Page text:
It is time-consuming to find out by trial and error, going to the library, asking various people etc. There is a real danger of developing completely individual systems which in some cases may be useful and creative, but often are idiosyncratic; i.e. too individual to be communicated to others. Focus is on the individual or the individual learning in interaction with others. The student may risk becoming a “nerd”. Weaker students who are used to a lot of support will have problems. Undisciplined students may simply give up and do other things they find more amusing without the guiding hand of an authoritative teacher. This way of study may be best suited for elites of the resourceful and independent. External control of what has actually been covered is difficult, and standardised multiple choice testing is often less relevant.
Metaphor: Einstein. Computer freak. ”I found out”.
Associated pedagogy: Genetic epistemology, cognitive development. “Summerhill schools”
Pedagogues: John Dewey, Jean Piaget.
Research method: Qualitative.
Make the student find the ‘correct’ information and use it properly by e.g. questioning reliability and relevance. It might also be difficult to decide when to guide and when to let the students get on with it. Making the less resourceful and dependent work well in this type of environment without disturbing the others, might be problematic. It takes some experience to find the correct balance between giving no resources at all and define, prepare and deliver all learning resources for the students. Another challenge may be pacing of progress.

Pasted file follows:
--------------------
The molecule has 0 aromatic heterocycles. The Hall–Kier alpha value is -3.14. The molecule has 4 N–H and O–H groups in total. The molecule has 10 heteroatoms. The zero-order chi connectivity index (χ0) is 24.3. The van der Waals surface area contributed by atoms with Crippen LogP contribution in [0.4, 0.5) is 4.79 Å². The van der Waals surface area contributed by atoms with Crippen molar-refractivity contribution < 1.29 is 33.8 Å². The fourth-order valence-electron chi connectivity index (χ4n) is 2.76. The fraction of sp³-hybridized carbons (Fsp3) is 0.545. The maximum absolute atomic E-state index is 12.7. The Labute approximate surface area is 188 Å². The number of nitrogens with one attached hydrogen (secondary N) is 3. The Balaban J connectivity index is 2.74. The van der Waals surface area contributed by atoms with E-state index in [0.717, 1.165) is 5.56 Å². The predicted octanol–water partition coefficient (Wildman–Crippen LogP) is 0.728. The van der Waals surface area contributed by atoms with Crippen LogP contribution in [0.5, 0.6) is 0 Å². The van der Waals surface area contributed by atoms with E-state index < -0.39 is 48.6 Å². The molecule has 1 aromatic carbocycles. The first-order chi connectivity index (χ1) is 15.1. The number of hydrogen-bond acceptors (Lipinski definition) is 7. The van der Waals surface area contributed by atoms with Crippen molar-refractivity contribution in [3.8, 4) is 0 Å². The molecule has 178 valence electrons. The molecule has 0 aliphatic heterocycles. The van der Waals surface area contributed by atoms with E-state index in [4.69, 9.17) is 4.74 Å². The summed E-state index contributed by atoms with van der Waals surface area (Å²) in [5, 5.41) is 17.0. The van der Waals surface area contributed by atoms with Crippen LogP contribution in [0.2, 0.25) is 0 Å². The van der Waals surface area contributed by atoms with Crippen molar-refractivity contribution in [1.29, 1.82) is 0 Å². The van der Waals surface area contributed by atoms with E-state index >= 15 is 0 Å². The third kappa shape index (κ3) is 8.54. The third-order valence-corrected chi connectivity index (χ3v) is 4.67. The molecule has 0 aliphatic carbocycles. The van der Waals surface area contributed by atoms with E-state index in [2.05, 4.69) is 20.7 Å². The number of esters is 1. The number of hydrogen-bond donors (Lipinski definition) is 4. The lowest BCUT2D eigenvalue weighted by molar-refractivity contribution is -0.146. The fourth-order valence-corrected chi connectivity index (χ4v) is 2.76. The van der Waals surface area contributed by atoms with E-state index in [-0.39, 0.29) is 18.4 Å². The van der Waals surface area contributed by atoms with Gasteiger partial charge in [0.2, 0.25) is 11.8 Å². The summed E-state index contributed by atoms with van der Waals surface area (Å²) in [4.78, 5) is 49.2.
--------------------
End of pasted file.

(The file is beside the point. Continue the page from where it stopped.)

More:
Social constructivism or socio-cultural pedagogy
Social constructivism means that the students join a knowledge-generating community; a community of practice (CoP), and in collaboration with others solve real problems and assignments in an authentic context as part of their study. In a social constructivist environment, the teacher will, though an “old-timer” (a master), to some extent be a learner together with his/her students, as the generic skills of collaboration, problem-solving and creating new knowledge are important goals by themselves.
Learning takes place in “zones of proximal development” (ZPD) where newcomers or novices meet and interact with more advanced peers; the More Knowledgable Other (MKO) and old-timers or masters. Newcomers become members of a community by participating in simple tasks that are nonetheless productive and further the goals of the community. The MKOs will meet the newcomer at various stages and make “scaffolds” facilitating the newcomer to approach the centre of the community. Learning is defined as increased participation.